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GLIN==> 2,200 mile walk to protect the Great Lakes (coming to Detroit and St. Clair rivers area this week)

Posted on behalf of Kevin Best <sml@interlog.com>

August 20, 2001
For immediate release

Kevin Best at (pager) 416-600-7023
Kim Wensaut (cell ph.) 734-395-1550

2,200 mile walk to protect the Great Lakes coming
to Detroit and St. Clair rivers area this week

A group of people who are conducting a 2,200 mile walk/run/bike from the
eastern seacoast to the western shore of Lake Superior will be in the
Detroit-Walpole Island-Sarnia area this Tuesday to Saturday.  While here,
the group will be meeting with local communities to build alliances and
discuss what can be done to protect the water for our children and

The walkers are part of The Migration Journey for the Seventh Generation,
following the ancient Anishnabek migration route from the eastern seacoast
to Madeline Island in Lake Superior. The Anishinabek-the Ojibway, Odawa, and
the Potawatomi-are Native peoples of the Great Lakes region.

The Migration Journey is a call for unity to stand against the pollution of
the Great Lakes and the misuse and waste of Great Lakes water. Our mission
is to reach out and educate all people about protecting the waters, and
restoring the earth's natural balance for seven generations to come.

"Now is the time that people wake up, make a stand and speak out for the
water to continue the life of the future generations," said Migration
Journey walker Corrine Tooshkenig, Walpole Island First Nation.

In the 34 km stretch between Walpole Island and Sarnia, there are more than
two dozen of the world's largest chemical and petrochemical companies, whose
discharges into the St. Clair River have made the water undrinkable for
residents at Walpole Island.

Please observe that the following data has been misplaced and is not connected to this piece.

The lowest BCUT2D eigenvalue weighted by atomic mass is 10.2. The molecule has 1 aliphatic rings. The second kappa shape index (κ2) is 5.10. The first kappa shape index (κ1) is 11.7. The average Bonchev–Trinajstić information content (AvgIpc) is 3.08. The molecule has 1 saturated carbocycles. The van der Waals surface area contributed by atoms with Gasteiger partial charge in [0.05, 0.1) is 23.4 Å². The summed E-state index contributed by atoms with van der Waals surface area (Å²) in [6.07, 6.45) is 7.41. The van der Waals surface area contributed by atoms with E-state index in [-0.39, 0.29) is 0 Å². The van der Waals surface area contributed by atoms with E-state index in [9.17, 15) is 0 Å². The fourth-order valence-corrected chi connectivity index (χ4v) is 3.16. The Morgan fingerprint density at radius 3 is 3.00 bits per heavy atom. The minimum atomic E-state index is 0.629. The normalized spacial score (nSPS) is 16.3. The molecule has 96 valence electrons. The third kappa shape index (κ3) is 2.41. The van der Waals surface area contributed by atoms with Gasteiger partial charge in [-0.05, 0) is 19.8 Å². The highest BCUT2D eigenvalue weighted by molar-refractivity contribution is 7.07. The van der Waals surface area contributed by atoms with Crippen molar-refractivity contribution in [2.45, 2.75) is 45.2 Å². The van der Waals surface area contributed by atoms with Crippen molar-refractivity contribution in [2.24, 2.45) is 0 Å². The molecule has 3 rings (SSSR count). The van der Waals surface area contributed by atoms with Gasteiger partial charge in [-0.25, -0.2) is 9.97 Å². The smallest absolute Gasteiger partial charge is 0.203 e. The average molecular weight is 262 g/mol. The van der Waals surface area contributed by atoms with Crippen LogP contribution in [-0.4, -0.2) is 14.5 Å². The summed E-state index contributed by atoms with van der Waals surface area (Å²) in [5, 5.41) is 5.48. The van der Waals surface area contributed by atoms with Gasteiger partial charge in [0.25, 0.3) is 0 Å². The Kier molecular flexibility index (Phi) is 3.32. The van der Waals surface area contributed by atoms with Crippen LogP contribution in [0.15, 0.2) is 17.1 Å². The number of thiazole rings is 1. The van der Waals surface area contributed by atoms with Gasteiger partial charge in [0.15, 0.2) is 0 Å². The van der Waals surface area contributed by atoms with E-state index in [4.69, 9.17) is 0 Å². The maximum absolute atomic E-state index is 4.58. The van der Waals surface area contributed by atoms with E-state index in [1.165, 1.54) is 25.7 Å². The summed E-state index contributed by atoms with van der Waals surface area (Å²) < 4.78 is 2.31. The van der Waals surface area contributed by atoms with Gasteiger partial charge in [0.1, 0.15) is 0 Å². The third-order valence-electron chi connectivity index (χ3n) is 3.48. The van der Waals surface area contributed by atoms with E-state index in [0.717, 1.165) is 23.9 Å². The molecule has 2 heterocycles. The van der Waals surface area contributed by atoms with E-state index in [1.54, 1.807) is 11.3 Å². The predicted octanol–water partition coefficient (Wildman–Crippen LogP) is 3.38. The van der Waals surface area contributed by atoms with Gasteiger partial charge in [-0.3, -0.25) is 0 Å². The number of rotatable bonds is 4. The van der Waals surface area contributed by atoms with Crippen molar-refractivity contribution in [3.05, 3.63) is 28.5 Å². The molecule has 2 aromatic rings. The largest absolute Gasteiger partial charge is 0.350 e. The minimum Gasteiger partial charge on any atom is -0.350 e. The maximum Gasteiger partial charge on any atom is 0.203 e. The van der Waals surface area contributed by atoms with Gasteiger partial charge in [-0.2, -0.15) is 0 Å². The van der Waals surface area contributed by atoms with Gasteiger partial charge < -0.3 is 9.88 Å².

"Scientists tell us that women and children are now considered 'at risk
populations' for environmental diseases in the Great Lake region. When the
givers of life and our future generations are at risk it is nothing short of
environmental genocide. We are all complicit in a cultural suicide," said
Migration Journey organizer Kevin Best.

The journey retraces the steps of the Anishinabek ancestors' historical
migration route with seven stopping places, which are spoken about in their
prophecies. Walpole Island  is the third of these seven sacred stopping

The Migration Journey is a widening of the circle of awareness and a
continuation of the work that began during last year's "Walk to Remember"
around Lake Superior. That walk gave a voice to many communities affected by
the contamination of their waterways and watersheds, from human and animal
waste to PCB and mercury contamination.

For updated schedule information or interview opportunities contact Kevin
Best, 416-600-7023 (pager) or Kim Wensaut at 734-395-1550 (cell phone).
For background information and information on how you can help see the
website at http://migrationjourney.cjb.net

Schedule for the week (all events open to public)

Tuesday August 21
early evening -  Walkers arrive at Walpole Island First Nation, Ontario

Thursday August 23
7 p.m. - Public reception:  presentation by walkers and discussion at
American Indian Health, 4880 Lawndale, Detroit.  313-846-3718

Friday August 24
 5 p.m. - Community gathering: presentation by walkers and discussion at
Walpole Island. The Arena, across from Thunderbird Plaza.

Saturday August 25
morning - Walking/biking to Aamjiwnaang First Nation, Sarnia, Ontario

1 p.m. -  Community gathering: presentation by walkers and discussion,
Aamjiwnaang First Nation Community Center, Sarnia, Ontario.  Contact in
Sarnia - Ron Yellowman 519-332-3190

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